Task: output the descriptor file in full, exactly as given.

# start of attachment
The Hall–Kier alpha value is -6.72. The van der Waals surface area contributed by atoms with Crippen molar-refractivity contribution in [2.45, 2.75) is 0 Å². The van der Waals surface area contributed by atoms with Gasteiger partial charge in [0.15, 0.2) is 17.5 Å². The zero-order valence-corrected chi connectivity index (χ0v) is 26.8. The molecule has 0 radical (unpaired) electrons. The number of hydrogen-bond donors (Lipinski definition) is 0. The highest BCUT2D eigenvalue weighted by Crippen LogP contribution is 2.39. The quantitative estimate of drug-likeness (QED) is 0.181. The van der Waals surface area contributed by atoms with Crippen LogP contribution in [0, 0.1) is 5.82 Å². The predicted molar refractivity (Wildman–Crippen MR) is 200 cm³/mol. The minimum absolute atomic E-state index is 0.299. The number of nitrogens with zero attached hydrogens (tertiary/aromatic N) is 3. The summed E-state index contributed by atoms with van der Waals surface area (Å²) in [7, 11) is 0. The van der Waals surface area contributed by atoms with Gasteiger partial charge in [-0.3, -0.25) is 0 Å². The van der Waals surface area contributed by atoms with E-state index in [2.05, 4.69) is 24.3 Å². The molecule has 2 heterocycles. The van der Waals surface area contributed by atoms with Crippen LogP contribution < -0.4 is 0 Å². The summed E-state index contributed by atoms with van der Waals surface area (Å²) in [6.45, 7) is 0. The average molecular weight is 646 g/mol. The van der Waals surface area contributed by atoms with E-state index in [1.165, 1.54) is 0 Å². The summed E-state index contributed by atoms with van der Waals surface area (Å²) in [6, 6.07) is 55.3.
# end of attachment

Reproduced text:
The Hall–Kier alpha value is -6.72. The van der Waals surface area contributed by atoms with Crippen molar-refractivity contribution in [2.45, 2.75) is 0 Å². The van der Waals surface area contributed by atoms with Gasteiger partial charge in [0.15, 0.2) is 17.5 Å². The zero-order valence-corrected chi connectivity index (χ0v) is 26.8. The molecule has 0 radical (unpaired) electrons. The number of hydrogen-bond donors (Lipinski definition) is 0. The highest BCUT2D eigenvalue weighted by Crippen LogP contribution is 2.39. The quantitative estimate of drug-likeness (QED) is 0.181. The van der Waals surface area contributed by atoms with Crippen LogP contribution in [0, 0.1) is 5.82 Å². The predicted molar refractivity (Wildman–Crippen MR) is 200 cm³/mol. The minimum absolute atomic E-state index is 0.299. The number of nitrogens with zero attached hydrogens (tertiary/aromatic N) is 3. The summed E-state index contributed by atoms with van der Waals surface area (Å²) in [7, 11) is 0. The van der Waals surface area contributed by atoms with Gasteiger partial charge in [-0.3, -0.25) is 0 Å². The van der Waals surface area contributed by atoms with E-state index in [2.05, 4.69) is 24.3 Å². The molecule has 2 heterocycles. The van der Waals surface area contributed by atoms with Crippen LogP contribution < -0.4 is 0 Å². The summed E-state index contributed by atoms with van der Waals surface area (Å²) in [6.45, 7) is 0. The average molecular weight is 646 g/mol. The van der Waals surface area contributed by atoms with E-state index in [1.165, 1.54) is 0 Å². The summed E-state index contributed by atoms with van der Waals surface area (Å²) in [6, 6.07) is 55.3.